Looking at High-Density Polyethylene Cooling Towers
Engineered plastic cooling towers can be constructed of antimicrobial resins
Advanced high-density polyethylene (HDPE) cooling towers result in increased energy efficiency, lower maintenance, and new antimicrobial options that make it a superior option.
Recently, the American Association of Nurse Anesthetists (AANA) woke up to find its metal cooling tower supporting the HVAC system at its headquarters in Park Ridge, Illinois, was in disrepair. The professional association, which represents nearly 53,000 certified registered nurse anesthetists nationwide, set longevity and reliability as its top priorities in replacing its old metal cooling tower.
“I went back and forth worrying about whether a cooling tower made out of plastic would hold up as well as metal, but after careful research I realized it was really a ‘no brainer,’” said Steve Horton, manager of Office and Fulfillment Services for the AANA. “In fact, it became obvious that not only would plastic provide a long service life — with a unique 20-year warranty on the one we purchased — but being corrosion proof and seamless, we would also greatly reduce ongoing maintenance and downtime. Not to mention the energy savings we expect to achieve with the new system.”
Ensuring a Proven Replacement
When the time came to begin the process of replacing the old cooling tower that was repeatedly leaking at several seams and was becoming very costly to maintain, Horton called on Edwards Engineering.
Servicing the greater Chicago and Northern Indiana area, Edwards Engineering is a full-service mechanical contractor that installed and serviced the previous unit at the AANA.
“Earlier this year, Steve Horton contacted us to collaborate in researching the best replacement cooling tower technology,” said Brant Lieske, vice president of Service
Edwards Engineering. “After considering all the issues they had with the old unit, we brought in a representative from Delta Cooling Towers to recommend the best solution for the four-story facility.”
Lieske brought in Delta because the company is a pioneer in the development of a unique line of cooling towers constructed with a shell composed of engineered plastic. This HDPE technology is impervious to corrosion and caustic or acidic water treatment chemicals that often cause leaks and other service problems.
Initially, little thought from the AANA was given to the possibility that a plastic cooling tower could also protect against Legionnaires’ Disease and other microbial health threats that can proliferate in a cooling system’s infrastructure.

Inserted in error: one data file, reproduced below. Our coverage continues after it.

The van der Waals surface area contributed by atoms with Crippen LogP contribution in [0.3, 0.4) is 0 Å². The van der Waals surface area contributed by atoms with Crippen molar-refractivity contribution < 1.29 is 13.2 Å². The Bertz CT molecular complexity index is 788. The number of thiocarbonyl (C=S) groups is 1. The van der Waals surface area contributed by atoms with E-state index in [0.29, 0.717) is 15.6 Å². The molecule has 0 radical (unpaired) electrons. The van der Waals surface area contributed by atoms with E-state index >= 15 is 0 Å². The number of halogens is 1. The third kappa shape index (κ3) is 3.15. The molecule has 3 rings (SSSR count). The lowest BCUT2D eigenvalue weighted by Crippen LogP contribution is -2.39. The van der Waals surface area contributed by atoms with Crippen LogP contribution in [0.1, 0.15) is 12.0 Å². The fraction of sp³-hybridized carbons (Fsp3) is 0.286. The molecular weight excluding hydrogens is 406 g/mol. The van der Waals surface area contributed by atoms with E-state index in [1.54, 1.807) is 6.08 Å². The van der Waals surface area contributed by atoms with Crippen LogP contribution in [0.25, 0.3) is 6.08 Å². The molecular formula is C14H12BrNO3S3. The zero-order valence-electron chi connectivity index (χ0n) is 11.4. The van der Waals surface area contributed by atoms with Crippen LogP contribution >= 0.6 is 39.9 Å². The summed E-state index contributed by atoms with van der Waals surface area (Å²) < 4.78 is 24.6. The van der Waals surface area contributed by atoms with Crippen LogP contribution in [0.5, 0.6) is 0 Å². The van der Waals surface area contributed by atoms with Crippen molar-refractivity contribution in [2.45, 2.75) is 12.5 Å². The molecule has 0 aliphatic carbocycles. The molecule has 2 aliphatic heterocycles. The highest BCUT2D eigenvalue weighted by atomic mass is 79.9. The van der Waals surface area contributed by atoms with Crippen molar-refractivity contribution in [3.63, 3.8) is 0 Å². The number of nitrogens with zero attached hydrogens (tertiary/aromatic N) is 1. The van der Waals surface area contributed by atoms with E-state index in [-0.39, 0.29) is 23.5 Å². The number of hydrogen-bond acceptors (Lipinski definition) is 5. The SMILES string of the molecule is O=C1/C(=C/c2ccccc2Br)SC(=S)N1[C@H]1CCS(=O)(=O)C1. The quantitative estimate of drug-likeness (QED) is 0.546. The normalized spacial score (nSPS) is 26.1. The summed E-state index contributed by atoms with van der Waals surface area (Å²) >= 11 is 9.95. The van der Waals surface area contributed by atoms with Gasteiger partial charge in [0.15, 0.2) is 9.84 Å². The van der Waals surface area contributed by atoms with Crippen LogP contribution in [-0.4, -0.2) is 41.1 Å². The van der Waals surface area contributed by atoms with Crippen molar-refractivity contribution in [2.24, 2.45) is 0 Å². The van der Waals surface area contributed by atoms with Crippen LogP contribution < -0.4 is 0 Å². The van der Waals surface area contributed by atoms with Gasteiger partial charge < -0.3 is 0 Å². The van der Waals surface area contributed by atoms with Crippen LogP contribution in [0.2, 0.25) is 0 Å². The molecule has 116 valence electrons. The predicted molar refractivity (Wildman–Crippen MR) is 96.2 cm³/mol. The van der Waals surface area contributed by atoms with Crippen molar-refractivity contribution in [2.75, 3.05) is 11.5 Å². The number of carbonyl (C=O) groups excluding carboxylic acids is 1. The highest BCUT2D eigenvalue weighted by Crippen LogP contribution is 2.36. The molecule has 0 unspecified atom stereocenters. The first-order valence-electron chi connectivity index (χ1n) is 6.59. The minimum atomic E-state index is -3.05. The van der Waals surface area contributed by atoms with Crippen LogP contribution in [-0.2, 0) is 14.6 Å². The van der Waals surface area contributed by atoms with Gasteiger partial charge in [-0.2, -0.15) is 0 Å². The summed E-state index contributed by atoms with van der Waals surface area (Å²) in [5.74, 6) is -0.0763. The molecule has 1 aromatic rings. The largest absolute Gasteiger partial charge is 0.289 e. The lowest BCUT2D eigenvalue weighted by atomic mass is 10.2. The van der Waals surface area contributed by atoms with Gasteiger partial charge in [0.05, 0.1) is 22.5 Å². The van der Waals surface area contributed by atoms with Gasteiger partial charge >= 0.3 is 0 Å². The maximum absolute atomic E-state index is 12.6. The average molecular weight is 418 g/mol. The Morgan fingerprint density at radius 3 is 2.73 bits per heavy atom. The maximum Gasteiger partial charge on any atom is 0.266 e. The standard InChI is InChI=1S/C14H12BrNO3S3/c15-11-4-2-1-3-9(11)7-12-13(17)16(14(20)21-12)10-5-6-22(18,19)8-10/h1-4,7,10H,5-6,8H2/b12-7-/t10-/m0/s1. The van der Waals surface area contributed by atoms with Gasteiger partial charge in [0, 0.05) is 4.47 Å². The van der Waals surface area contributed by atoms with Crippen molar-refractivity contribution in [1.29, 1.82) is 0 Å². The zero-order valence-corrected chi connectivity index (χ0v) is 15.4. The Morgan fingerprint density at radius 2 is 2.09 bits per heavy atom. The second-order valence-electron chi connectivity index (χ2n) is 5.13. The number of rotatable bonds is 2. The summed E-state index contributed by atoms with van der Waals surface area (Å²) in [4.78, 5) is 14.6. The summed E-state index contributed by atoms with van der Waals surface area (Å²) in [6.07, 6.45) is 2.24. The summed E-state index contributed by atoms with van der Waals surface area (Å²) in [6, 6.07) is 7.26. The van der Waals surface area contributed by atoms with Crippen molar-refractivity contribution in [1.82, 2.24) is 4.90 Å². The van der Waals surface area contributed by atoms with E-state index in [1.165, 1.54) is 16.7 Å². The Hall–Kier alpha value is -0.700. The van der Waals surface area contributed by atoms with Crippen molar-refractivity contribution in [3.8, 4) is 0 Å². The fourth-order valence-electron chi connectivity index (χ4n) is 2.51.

However, Delta recently developed a new antimicrobial cooling tower that virtually eliminates the risks of legionella — the bacteria that cause Legionnaires Disease — and other health hazards that frequently thrive in cooling tower systems. Plastic can be manufactured with special antimicrobial resins that are fully compounded into the base cooling tower structural material as well as the casing, fill, and drift eliminator — effectively inhibiting harmful microbial growth.
Critical Necessity of Antimicrobial Options
Due to the increasing number of outbreaks of Legionnaires’ Disease at numerous locations around North America, the adoption of antimicrobial cooling towers has become increasingly important.
According to the Centers for Disease Control and Prevention (CDC), cooling towers are potential breeding grounds for legionella even when they are disinfected and properly maintained. In a recent study from the agency involving 196 cooling towers nationwide, 84 percent contained legionella DNA, indicating that the dangerous bacteria that causes a severe (or even fatal) type of pneumonia was present or had been at some point. This means the real question is not “if” there will be another outbreak but only “when and where” it will occur.
Other potential health threats that may originate in cooling towers include biofilm formations. Biofilms consist of a matrix of DNA, proteins, and carbohydrates that form a protective enclosure around bacteria, thus preventing biocide treatment from reaching the bacteria. The bacteria in a biofilm are 10 to 1,000 times more resistant to treatment than in their non-biofilm forms.
As with the avoidance of legionella, minimizing the risks of biofilm requires the use of harsh, aggressive chemical water treatments that can compromise the integrity of some cooling tower shells. Yet, specially-engineered antimicrobial HDPE is impervious to the caustic effects of such treatments.
So, while this added protection against health threats was not a primary objective in AANA’s cooling tower replacement decision, Edwards Engineering’s Lieske describes it as the “icing on the cake” among the other performance and economic benefits available through an antimicrobial-HDPE cooling tower selection.
The Winning Combination
The final selection for the new AANA cooling tower was a 125-ton Delta Paragon induced draft, counterflow cooling tower design.
HDPE towers tend to be five to 10 times thicker than sheet metal towers, yet they are incredibly lightweight, which helps simplify the installation process. The factory assembled plastic towers can be installed in one to two days, further reducing expenses.
In addition, the high efficiency of this type of tower also delivers ongoing economic rewards. Not only does the tower design maximize cooling, but a direct drive air moving system including a variable-frequency driven fan motor provides significant cost savings on power.
“That savings may not seem to be dramatic in the short term,” Lieske said. “But when you consider it over the extended lifespan of the cooling tower and the likelihood of appreciably reduced maintenance costs, the total savings will be substantial.”
Content provided by Delta Cooling Towers
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